from BARDO

The stars are in our belly; the Milky Way our umbilicus.

Is it a consolation that the stuff of which we’re made

is star-stuff too?

– That wherever you go you can never fully disappear –

dispersal only: carbon, hydrogen, nitrogen, oxygen.

Tree, rain, coal, glow-worm, horse, gnat, rock.

Roselle Angwin

Monday, 13 August 2012

what is the point?

Day five. I'm catching up on some sleep but wake heavy and puffy-eyed. I notice that I move around myself as I would around a shy or edgy animal, maybe a wild one: very calmly and slowly. Hmmm. I'm still feeling a bit anxious then – I don't give myself the slip that easily, more's the pity.

Lots of writing, lots of reading. Books are such good company! In a good one you'll find answers to questions you didn't even know you wanted, but now covet madly. I do know that without books my time here would be harder – they stand between me and myself, or my recent history, I'm aware, as well as being such a rich source of Mind. So in a way I'm cheating – full silence would mean too silence from others' thoughts, which is also an addiction of mine. They can run interference, as the Americans say, between oneself and How It Is. There are things, like the swathe of recent family deaths and the changes and reorientation they bring, that I'm not ready to face full-frontal, so to speak.

Oh and there are the little issues, like how do I want to live the rest of my life?

Jenny Diski says in On Trying to Keep Still, my first piece of reading matter, from the bookshelves  here, and to the neglect of the 8 books I brought with me – no, 9, but I'm reading no.9 now (a novel by my friend Sharon Blackie The Long Delirious Burning Blue) – that there is 'essentially only one question. It is "What is the point?" and in some form or another it is asked over and over again by those of us who have failed to mature enough to stop asking it.' She follows this by a list of people – writers, philosophers in the main – who exemplify this. I can't remember the others but I remember Nietzsche.

This makes me smile. Isn't this exactly why we write, one way or another? And maybe why we read, too?

And she says: 'Another question is what is it like when something or nothing happens? Something or nothing happens all the time.' I like this too. Except that I think that it might be something AND nothing, because I think they're perhaps ultimately the same thing; it's all in how you relate to it and whether you can buy paradox, or whether you prefer everything all lined up and neat and tidy in two distinct rows. This. That.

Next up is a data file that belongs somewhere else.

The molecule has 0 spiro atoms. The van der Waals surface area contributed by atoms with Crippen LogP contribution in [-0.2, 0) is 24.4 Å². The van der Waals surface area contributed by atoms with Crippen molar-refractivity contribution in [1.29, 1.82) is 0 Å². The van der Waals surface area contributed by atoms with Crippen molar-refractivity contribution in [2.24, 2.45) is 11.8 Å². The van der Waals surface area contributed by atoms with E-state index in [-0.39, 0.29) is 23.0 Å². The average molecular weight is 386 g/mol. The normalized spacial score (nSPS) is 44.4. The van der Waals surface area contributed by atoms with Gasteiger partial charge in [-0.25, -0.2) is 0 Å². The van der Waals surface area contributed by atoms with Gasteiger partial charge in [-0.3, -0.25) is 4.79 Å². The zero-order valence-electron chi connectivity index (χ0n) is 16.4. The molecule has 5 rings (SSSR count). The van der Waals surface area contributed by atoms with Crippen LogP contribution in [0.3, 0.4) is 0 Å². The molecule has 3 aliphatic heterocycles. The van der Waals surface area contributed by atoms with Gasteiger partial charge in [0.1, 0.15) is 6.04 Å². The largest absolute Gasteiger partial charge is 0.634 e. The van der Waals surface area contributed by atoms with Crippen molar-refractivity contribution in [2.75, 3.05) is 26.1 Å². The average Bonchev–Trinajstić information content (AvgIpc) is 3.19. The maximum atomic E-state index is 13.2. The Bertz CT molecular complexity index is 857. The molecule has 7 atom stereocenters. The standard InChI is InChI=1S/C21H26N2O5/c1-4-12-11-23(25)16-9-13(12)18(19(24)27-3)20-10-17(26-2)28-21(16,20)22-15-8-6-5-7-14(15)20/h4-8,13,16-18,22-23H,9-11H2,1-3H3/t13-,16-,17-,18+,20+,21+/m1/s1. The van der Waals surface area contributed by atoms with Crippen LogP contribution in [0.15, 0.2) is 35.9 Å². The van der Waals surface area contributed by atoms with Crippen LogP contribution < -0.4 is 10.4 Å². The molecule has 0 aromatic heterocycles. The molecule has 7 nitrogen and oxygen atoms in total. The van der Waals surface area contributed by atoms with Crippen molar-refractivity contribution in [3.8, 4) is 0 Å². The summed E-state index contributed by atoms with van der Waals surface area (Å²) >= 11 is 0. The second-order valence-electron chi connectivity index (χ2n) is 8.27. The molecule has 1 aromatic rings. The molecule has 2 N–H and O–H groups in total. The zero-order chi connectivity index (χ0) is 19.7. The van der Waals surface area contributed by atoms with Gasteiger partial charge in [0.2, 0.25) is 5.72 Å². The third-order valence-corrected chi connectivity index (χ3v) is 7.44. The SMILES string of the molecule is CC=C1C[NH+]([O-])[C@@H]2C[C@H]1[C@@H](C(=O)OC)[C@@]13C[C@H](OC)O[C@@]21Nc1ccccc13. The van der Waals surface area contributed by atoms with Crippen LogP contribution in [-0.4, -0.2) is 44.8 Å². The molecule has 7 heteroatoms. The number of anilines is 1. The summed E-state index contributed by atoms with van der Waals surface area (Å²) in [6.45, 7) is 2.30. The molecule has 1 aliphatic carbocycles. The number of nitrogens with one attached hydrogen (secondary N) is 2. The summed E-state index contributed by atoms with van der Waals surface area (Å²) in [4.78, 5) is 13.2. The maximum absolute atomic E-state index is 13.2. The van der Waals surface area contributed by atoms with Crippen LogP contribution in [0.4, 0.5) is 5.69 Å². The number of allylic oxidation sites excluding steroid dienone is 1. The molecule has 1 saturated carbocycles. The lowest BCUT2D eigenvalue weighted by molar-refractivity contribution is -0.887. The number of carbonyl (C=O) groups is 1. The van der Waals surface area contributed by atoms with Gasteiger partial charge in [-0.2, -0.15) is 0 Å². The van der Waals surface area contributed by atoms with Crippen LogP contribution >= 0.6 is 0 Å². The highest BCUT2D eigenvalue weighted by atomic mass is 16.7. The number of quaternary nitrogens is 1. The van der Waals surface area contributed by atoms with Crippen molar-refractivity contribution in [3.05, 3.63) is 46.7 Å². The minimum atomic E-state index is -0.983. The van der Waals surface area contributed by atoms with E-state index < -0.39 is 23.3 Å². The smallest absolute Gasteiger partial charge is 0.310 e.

Anyway. This week's solo retreat for me is all about sitting in the middle of the quiet thrum of life that is somethinging and nothinging all the time within me and around me, and see how it is to share in that something and nothing and nothing and something without being driven to fill every moment with ways of not sitting here in the centre of... Everything. Nothing. In the heart of each moment. The Vast Abundant Emptiness, the Fertile Void. (And without being driven mad by eyeballing said vast emptiness.)

I'm sorry, Mr Kipling, but I reject the idea that I have to fill every minute with 60 seconds' worth of distance run, or jobs-to-be-done, or whatever. OK, it's taken me a long time to rebel against that one, but I am now. Rebelling. It could catch on. Take hold. My idleness, to misquote Montaigne, might mature and put on weight with the passage of time. You need to be careful, making Pronouncements like that. Just look what happened to poor old Moses, Abraham & Co and their injunctions from God, in the late twentieth century, in the hands of the likes of Richard Dawkins. (And he was by no means the first.)

There again, to be fair to Rudyard, it's true that I have no aspirations to 'be a man', however.

But it's in human nature to start counter-revolutions in opposition to well-meaning but rather didactic pronouncements. Then there'll be a counter-counter-revolution with its own brand of polemic. Then a counter-counter-counter – and before you have time to say 'If' you're back with those pesky rows of This and That, and any right-thinking person knows that of course the true path is straight down the middle, not looking to left or right. (Or perhaps I should say 'good-' or 'well-thinking' person so as not to seem biased towards the dexter rather than sinister. Which I'm not.)

And no, I haven't been drinking. That's what nearly a week of pure Dartmoor water (oh and a bit of solitary staring into the void) does for you.

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